Interest rates are rising, and mortgage rates have gone along for the ride. According to Freddie Mac, for the week of July 12, 2012, the average rate on a U.S. 30-year fixed-rate mortgage was 3.56%. Freddie’s report for this past week showed that the rate had jumped to 4.51%.
Earnings reports from Wells Fargo & Co (NYSE:WFC) and JPMorgan Chase & Co. (NYSE:JPM) on Friday visibly showed the downside of the rising-rate environment. As rates rise, the refinancing boom has slowed, and that’s damping the mortgage-origination fees that these mortgage giants collect. At the same time, rising rates are hurting the banks’ securities portfolios. During the first quarter, on a pre-tax basis, Wells Fargo & Co (NYSE:WFC) had north of $6 billion in unrealized investment losses.
But it’s not all bad news. In recent quarters, a pain point for banks has been declining net interest margins — i.e., the spread between loan income and borrowing costs that they keep as profit. As rates rise, that could start to reverse. And if we see a continuation of the following chart, it could reverse dramatically.
In this chart you can identify the 30-year fixed mortgage-rate line by looking for the one that’s spiking dramatically. The other two lines represent changes in the rates paid on money market accounts and five-year CDs. What we’re seeing is mortgage rates jumping while the rates paid out remain relatively flat. That suggests the potential for a big jump in spread income.
And while many of us may think of banking deposits as interest-free checking accounts that cost a bank nothing (in interest at least), banks are heavily funded by interest-bearing accounts such as money markets and CDs. At the end of last quarter, Bank of America Corp (NYSE:BAC), for instance, had $662 billion in interest-bearing deposits — largely money market type accounts — versus $358 billion in non-interest-bearing deposits. At U.S. Bancorp (NYSE:USB), it breaks down to $149 billion interest-bearing and $68 billion non-interest-bearing.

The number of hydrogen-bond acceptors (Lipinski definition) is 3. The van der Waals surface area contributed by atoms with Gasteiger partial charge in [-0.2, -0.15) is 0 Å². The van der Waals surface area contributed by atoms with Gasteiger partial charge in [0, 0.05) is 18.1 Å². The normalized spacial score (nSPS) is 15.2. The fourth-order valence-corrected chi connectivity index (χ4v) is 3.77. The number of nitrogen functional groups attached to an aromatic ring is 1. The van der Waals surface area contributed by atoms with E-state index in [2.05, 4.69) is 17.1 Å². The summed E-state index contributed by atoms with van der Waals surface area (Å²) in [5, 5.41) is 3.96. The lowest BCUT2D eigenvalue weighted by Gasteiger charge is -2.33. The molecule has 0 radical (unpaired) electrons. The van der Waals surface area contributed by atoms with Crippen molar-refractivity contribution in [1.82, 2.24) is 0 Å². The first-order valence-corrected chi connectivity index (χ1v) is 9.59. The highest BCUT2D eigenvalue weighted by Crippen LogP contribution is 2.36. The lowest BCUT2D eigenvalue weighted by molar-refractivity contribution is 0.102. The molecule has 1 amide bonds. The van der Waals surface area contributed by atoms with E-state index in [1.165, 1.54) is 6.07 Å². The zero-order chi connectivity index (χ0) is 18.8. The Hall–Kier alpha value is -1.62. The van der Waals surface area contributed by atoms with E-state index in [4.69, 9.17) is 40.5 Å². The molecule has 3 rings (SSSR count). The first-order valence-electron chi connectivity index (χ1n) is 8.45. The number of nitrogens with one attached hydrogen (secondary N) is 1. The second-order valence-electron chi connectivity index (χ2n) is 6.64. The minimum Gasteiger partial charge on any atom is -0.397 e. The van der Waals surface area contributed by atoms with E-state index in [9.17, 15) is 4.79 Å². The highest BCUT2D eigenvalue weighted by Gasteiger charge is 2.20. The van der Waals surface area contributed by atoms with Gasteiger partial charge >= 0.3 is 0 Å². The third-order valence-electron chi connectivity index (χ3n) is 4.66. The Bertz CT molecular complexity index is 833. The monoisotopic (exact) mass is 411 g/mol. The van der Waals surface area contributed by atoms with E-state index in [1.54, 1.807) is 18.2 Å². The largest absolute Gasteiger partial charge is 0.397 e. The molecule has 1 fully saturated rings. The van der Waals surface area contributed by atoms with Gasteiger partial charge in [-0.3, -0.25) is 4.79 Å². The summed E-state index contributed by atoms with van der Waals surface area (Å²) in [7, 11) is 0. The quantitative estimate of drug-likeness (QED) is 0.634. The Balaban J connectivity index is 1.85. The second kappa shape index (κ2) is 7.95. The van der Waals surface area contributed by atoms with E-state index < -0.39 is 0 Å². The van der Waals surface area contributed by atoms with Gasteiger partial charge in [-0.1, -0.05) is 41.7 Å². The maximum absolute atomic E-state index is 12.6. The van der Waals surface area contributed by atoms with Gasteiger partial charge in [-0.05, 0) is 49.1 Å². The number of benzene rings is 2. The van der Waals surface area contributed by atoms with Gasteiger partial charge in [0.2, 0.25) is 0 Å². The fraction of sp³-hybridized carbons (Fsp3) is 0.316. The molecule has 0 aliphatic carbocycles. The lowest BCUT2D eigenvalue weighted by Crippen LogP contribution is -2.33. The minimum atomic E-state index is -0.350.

To be sure, the rising rate environment will continue to present challenges, but if you’re a banker, or a bank investor, this is the kind of thing that should make you smile.
The article 1 Mortgage-Rate Chart That Makes Bankers Drool originally appeared on Fool.com and is written by Matt Koppenheffer.
Matt Koppenheffer owns shares of Bank of America and JPMorgan Chase. The Motley Fool recommends Bank of America and Wells Fargo and (NYSE:WFC) owns shares of Bank of America, JPMorgan Chase, and Wells Fargo.
Copyright © 1995 – 2013 The Motley Fool, LLC. All rights reserved. The Motley Fool has a disclosure policy.